MIR 4 was formed under the guidance of members from MIR 3, Sim Yi Hui and Jane Lee. The initial 13 members were narrowed down till 6. The team had been training for 3-4 times a week, and these trainings included long-distance runs, gym work and carrying loaded packs up and down Bukit Timah Hill and HDB blocks. Besides training, the team had to go through numerous drafting proposals and phone calls to sponsors to canvass for funds. The team had to put up exhibitions at public libraries and ad-hoc events, while also conducting talks to spread awareness of mountaineering.
On 7th November 2004, the team held their first photo exhibition at the Swissotel for the Vertical Marathon 2004. It was a showcase of photographs from past expeditions, as well as an opportunity to showcase the mountaineering experience to the public. More roadshows were to be held in the course of that year. On the 27th November, MIR 4 was invited to the launch of the Polar outdoor watch. Senior Chow E-fung shared his experience as a part of an interview. This was an event for sports enthusiasts and it was an opportunity for extreme sportsmen to interact. The following day, MIR 4 was part of a NUS celebration held at the Sports and Recreation Centre (SRC). It was a family carnival for all. It was another opportunity to introduce mountaineering to the public as well as an opportunity to approach other potential sponsors from other booths.
Following the success of these exhibitions and talks, the team headed off for the 9-day Technical Mountaineering Course (TMC) in New Zealand at Mt Cook in December 2004. The course allowed team members to test out what they have learnt locally in the foreign snow environment. Team members also got to pick up new technical skills that would be extremely useful during future expeditions. Some examples of skills learnt include prussiking, glacier travel, crevasse rescue, abseiling, multi-pitch climbing, anchoring and ice climbing. The course thus provided a glimpse of what mountaineering is all about. Through the course, team members bonded together, helping and encouraging one another when the going gets tough.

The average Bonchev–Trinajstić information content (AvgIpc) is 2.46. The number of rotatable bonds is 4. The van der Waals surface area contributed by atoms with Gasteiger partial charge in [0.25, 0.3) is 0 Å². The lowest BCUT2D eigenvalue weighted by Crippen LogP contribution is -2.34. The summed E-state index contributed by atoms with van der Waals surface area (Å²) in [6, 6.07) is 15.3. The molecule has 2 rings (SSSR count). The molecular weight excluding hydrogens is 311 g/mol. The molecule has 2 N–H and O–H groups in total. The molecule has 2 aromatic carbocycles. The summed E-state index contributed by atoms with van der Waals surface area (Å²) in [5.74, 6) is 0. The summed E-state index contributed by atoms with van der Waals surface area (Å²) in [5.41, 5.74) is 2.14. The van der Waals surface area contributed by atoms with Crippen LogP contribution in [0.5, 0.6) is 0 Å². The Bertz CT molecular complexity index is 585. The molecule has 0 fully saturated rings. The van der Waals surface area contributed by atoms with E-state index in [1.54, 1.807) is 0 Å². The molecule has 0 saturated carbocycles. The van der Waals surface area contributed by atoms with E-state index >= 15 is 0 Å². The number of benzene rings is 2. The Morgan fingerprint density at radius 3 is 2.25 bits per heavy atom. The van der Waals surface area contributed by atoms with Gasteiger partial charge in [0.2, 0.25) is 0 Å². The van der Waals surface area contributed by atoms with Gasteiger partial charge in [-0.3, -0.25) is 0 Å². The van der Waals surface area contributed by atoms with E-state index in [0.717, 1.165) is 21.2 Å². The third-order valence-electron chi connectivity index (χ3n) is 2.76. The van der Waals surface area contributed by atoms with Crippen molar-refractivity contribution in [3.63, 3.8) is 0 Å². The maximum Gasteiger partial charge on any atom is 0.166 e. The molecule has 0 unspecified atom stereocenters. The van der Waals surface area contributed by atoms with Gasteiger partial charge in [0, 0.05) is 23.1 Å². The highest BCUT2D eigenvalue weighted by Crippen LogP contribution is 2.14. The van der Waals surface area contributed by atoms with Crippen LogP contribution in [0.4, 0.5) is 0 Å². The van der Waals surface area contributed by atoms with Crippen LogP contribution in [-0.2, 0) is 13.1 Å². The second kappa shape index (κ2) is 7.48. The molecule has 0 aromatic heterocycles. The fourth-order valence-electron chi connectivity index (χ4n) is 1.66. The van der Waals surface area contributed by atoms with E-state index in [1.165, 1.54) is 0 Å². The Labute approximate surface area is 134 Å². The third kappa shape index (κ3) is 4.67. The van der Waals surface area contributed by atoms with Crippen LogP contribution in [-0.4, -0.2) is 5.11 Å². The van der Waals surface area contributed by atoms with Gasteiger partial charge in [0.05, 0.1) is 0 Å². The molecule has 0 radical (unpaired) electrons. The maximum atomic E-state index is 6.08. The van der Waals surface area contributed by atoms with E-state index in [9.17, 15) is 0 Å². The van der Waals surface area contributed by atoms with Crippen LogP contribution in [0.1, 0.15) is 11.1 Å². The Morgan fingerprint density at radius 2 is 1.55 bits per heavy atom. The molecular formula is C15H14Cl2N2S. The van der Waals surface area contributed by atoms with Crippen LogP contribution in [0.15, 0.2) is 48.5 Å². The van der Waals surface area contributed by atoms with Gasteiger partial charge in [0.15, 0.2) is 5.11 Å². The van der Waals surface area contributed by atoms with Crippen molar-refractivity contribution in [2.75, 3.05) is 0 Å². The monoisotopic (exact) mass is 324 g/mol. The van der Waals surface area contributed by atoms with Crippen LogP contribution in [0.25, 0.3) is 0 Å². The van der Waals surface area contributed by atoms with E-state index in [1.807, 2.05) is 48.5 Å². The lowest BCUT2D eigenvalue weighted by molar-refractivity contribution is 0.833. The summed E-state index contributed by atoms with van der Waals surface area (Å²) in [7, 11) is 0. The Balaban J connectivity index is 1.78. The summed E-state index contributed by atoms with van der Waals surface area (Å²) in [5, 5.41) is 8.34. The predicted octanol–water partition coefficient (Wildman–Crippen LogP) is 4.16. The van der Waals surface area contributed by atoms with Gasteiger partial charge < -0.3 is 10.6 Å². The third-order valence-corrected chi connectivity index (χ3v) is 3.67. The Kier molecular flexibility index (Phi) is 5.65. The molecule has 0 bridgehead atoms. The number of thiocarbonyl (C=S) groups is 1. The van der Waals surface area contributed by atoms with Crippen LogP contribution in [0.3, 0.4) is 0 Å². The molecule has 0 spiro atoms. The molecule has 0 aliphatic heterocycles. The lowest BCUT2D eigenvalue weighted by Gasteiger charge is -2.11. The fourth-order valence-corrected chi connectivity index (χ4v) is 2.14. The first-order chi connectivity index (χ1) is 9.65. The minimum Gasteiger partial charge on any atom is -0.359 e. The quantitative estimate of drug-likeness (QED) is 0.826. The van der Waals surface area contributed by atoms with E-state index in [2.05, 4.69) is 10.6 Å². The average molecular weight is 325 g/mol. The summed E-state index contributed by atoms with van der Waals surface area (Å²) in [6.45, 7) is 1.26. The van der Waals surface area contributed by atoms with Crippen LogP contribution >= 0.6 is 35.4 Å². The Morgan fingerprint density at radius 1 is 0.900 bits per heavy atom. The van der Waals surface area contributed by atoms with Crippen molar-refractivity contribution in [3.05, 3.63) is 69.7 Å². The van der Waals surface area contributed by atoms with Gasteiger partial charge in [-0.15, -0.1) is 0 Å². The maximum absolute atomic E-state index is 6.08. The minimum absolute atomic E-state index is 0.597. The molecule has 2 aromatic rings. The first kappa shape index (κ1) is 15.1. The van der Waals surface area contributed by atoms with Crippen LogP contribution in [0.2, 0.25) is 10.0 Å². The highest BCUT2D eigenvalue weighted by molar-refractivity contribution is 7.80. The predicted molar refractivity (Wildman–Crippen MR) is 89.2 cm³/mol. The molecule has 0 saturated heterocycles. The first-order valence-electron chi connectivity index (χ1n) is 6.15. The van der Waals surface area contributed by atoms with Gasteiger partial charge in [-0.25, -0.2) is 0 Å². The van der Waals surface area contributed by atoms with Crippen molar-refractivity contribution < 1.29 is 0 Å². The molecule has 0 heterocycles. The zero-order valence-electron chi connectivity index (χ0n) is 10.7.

On 2nd February 2005, the team prepared for the official launch of the programme at NUS Yusof Ishak House. MIR 4 had the opportunity to receive Dr Vivian Balakrishnan (then Acting Minister for Community Development, Youth and Sports, and Senior Minister of State for Trade and Industry) as the guest-of-honour. Dr Balakrishnan had been a Patron of this programme for three years at this time.
“Mountaineering is a serious sport. It encompasses elements of uncertainty and risk, but it is not a blind pursuit of risk for its own sake.”
“Mountaineering involves detailed planning, preparation and motivation to overcome obstacles and to push the human body further and higher. It represents the “can do” spirit with brains.”
“We want to nurture in our young people the ‘can-do’ spirit, the guts to overcome risk, the willingness to try their hand at something new, and the enterprising spirit to venture into unchartered territories.”
“This ‘Make It Real’ programme has been an excellent incubator over the past few years. I am especially heartened to hear that four members of the NUS’ Centennial Everest Expedition are alumni of this ‘Make It Real’ programme, while the Singapore Women’s Everest Expedition was also initiated by ‘Make It Real’ members.”
– Dr Vivian Balakrishnan, 2005.
The team had also conducted talks to more than 500 Junior College Scholars under the JC scholars programme organised by the Office of Corporate Relations, and it was entitled “An Insight into Life in NUS”. With the success of engaging the public with these talks and roadshows, MIR 4 was able to reach out to the NUS community further with an article in two different NUS publications, Knowledge Enterprise and Sportlight.
As all this was going on, the team did not neglect their training, but rather intensified it. The final cut was decided by the advisors of this programme, and the assessment would also include guide reports from New Zealand as well as peer assessments.
MIR 4 ended successfully in July 2005. Six members reached the summit of Island Peak (6189m) in 2 teams of 3. Team 1 consisted of Dawa, Chin Yeh and Jinquan. Team 2 consisted of Weidi, Weiwen ad Jonnie. They had the opportunity to meet the NUS Centennial Everest team at the Everest Base Camp and experience first hand how an Everest expedition and Everest Marathon were organised. Subsequently they headed over to Kalapathar (5545m) as part of their journey back and managed to summit it as well. True friendship was forged amidst the difficult and harsh conditions in the mountains, as team members embarked on a journey of self discovery.
MIR 4 consist of: Weng Jin Quan, Koh Weidi, Chia Chin Yeh, See Wei Wen, Sua Jonie, Kanishk Singh, Choo Chew Yien, Cheah Xuan Lin Claudine, Ting Hui Shan, Wong Leo E
- Everest Base Camp, 5400m (2005, with NUS Centennial Everest Team 2005)
- Kalapathar 5545m (2005)
- Island Peak (Imja Tse), 6187m